Early United States: 1791–1815

Overview

Description

The United States experienced growing pains in its first two decades as an independent country. Its leaders often clashed over the constitutionality of new laws and institutions they created to run a solvent and peaceful government. The authority of the government and the principles of the Constitution were tested by citizens who resented burdensome taxes and political leaders who indulged in partisan politics. Yet the country grew in size and reputation. It doubled in size with the purchase of land from France and became a major player on the world stage by defeating Great Britain in the War of 1812.

At A Glance

  • The creation of the First Bank of the United States caused heated debate between Federalists and Anti-Federalists. Alexander Hamilton, the leading proponent of the bank, argued it was critical to help pay the nation's debts.
  • The U.S. government faced the first challenge to its authority from a group of farmers in Pennsylvania. The Whiskey Rebellion of 1794 was a protest against an excise on spirits.
  • Jay's Treaty with Britain angered Republicans and led France to abandon its alliance with the United States. French solicitations of loans and bribes resulted in the XYZ Affair and nearly led to war.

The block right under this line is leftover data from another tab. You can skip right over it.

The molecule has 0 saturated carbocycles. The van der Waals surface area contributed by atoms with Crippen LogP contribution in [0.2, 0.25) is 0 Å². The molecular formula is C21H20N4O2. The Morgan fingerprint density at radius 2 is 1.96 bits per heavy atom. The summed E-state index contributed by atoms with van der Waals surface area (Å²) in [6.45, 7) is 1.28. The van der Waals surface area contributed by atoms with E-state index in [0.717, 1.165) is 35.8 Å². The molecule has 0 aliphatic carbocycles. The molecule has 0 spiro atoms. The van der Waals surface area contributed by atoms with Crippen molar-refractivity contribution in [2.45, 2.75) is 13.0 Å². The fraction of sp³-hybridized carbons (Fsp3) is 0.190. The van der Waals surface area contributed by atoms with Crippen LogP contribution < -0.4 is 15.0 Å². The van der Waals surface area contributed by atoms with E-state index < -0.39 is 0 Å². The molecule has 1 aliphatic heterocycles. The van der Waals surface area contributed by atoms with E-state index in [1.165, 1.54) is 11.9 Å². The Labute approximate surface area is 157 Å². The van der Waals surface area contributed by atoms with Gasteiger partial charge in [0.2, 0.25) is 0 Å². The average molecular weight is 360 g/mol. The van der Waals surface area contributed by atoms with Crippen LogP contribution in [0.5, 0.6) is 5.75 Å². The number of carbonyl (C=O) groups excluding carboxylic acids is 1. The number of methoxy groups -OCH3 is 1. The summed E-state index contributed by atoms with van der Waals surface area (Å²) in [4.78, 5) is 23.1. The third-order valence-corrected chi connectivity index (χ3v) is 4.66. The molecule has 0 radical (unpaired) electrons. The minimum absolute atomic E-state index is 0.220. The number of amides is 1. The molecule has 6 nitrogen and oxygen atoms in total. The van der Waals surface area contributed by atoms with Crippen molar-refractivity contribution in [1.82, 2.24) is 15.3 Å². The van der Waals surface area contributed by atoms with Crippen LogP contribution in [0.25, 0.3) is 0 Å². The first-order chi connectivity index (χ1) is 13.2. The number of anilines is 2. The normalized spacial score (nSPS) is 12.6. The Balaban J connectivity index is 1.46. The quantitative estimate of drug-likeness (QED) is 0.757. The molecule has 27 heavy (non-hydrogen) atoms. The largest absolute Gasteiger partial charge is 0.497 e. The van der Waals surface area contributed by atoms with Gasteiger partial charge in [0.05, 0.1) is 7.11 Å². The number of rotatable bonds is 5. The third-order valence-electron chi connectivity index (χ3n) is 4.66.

• The Alien and Sedition Acts led the new nation into a constitutional crisis.
  • In 1800 Thomas Jefferson became president of the United States. His election effectively shifted control from the Federalists to the Democratic-Republicans.
  • Secretary of State James Madison's refusal to deliver documents to a judge appointed by John Adams led to the establishment of the principle of judicial review.
  • Thomas Jefferson doubled the size of the United States with the Louisiana Purchase in 1803, but he also raised a question as to whether the Constitution permitted the use of a treaty to acquire territory.
  • In 1804 President Jefferson sent the Corps of Discovery, a company led by Meriwether Lewis and William Clark, to explore the Louisiana Territory.
  • In 1804 the British navy continued its policy of stopping and boarding U.S. cargo ships to impress American citizens into military service as a way to identify and punish deserters.
  • The Non-Importation Act and the Embargo Act were intended to put economic pressure on the British to get them to stop attacking American cargo ships. Both acts failed to achieve the desired result and led to domestic conflict.
  • To defend its national honor and its right to neutral trade, the United States declared war on Great Britain on June 18, 1812. Neither side was fully prepared for the conflict.
  • The Treaty of Ghent ended the War of 1812. In the aftermath of the war came a swell in American nationalism as the fledgling nation asserted itself as a formidable power that had defeated the British not once, but twice.